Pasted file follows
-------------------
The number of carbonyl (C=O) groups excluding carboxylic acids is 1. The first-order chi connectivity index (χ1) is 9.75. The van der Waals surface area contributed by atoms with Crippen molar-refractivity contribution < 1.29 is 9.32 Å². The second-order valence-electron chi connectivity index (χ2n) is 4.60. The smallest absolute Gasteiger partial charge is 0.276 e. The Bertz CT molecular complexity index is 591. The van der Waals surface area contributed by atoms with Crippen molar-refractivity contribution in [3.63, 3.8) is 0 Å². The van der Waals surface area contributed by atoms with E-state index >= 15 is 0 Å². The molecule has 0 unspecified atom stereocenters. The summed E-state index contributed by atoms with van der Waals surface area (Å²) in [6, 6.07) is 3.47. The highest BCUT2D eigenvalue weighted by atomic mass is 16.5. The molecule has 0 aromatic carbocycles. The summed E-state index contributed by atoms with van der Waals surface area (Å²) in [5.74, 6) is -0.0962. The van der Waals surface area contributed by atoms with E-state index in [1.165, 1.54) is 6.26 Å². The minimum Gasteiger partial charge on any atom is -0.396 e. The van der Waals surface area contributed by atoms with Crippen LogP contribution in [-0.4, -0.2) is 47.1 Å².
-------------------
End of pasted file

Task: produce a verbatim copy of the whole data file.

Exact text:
The number of carbonyl (C=O) groups excluding carboxylic acids is 1. The first-order chi connectivity index (χ1) is 9.75. The van der Waals surface area contributed by atoms with Crippen molar-refractivity contribution < 1.29 is 9.32 Å². The second-order valence-electron chi connectivity index (χ2n) is 4.60. The smallest absolute Gasteiger partial charge is 0.276 e. The Bertz CT molecular complexity index is 591. The van der Waals surface area contributed by atoms with Crippen molar-refractivity contribution in [3.63, 3.8) is 0 Å². The van der Waals surface area contributed by atoms with E-state index >= 15 is 0 Å². The molecule has 0 unspecified atom stereocenters. The summed E-state index contributed by atoms with van der Waals surface area (Å²) in [6, 6.07) is 3.47. The highest BCUT2D eigenvalue weighted by atomic mass is 16.5. The molecule has 0 aromatic carbocycles. The summed E-state index contributed by atoms with van der Waals surface area (Å²) in [5.74, 6) is -0.0962. The van der Waals surface area contributed by atoms with E-state index in [1.165, 1.54) is 6.26 Å². The minimum Gasteiger partial charge on any atom is -0.396 e. The van der Waals surface area contributed by atoms with Crippen LogP contribution in [-0.4, -0.2) is 47.1 Å².